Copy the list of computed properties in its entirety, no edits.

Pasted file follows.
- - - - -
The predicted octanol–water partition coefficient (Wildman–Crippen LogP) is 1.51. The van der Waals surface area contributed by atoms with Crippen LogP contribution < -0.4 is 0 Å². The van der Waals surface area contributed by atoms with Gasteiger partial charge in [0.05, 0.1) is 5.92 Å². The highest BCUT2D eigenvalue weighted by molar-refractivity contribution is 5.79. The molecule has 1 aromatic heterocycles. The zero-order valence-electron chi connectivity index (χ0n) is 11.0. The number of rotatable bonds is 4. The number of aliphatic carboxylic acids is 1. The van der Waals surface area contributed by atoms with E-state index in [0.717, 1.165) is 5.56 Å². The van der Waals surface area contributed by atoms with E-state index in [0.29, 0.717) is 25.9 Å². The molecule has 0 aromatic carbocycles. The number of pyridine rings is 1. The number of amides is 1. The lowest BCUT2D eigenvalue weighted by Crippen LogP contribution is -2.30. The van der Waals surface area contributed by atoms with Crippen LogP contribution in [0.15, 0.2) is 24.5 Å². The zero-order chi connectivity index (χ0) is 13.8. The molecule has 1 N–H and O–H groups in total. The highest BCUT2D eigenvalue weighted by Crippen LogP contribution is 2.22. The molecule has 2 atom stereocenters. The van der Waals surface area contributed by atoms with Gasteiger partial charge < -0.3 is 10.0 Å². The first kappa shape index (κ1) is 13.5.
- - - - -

The predicted octanol–water partition coefficient (Wildman–Crippen LogP) is 1.51. The van der Waals surface area contributed by atoms with Crippen LogP contribution < -0.4 is 0 Å². The van der Waals surface area contributed by atoms with Gasteiger partial charge in [0.05, 0.1) is 5.92 Å². The highest BCUT2D eigenvalue weighted by molar-refractivity contribution is 5.79. The molecule has 1 aromatic heterocycles. The zero-order valence-electron chi connectivity index (χ0n) is 11.0. The number of rotatable bonds is 4. The number of aliphatic carboxylic acids is 1. The van der Waals surface area contributed by atoms with E-state index in [0.717, 1.165) is 5.56 Å². The van der Waals surface area contributed by atoms with E-state index in [0.29, 0.717) is 25.9 Å². The molecule has 0 aromatic carbocycles. The number of pyridine rings is 1. The number of amides is 1. The lowest BCUT2D eigenvalue weighted by Crippen LogP contribution is -2.30. The van der Waals surface area contributed by atoms with Crippen LogP contribution in [0.15, 0.2) is 24.5 Å². The zero-order chi connectivity index (χ0) is 13.8. The molecule has 1 N–H and O–H groups in total. The highest BCUT2D eigenvalue weighted by Crippen LogP contribution is 2.22. The molecule has 2 atom stereocenters. The van der Waals surface area contributed by atoms with Gasteiger partial charge < -0.3 is 10.0 Å². The first kappa shape index (κ1) is 13.5.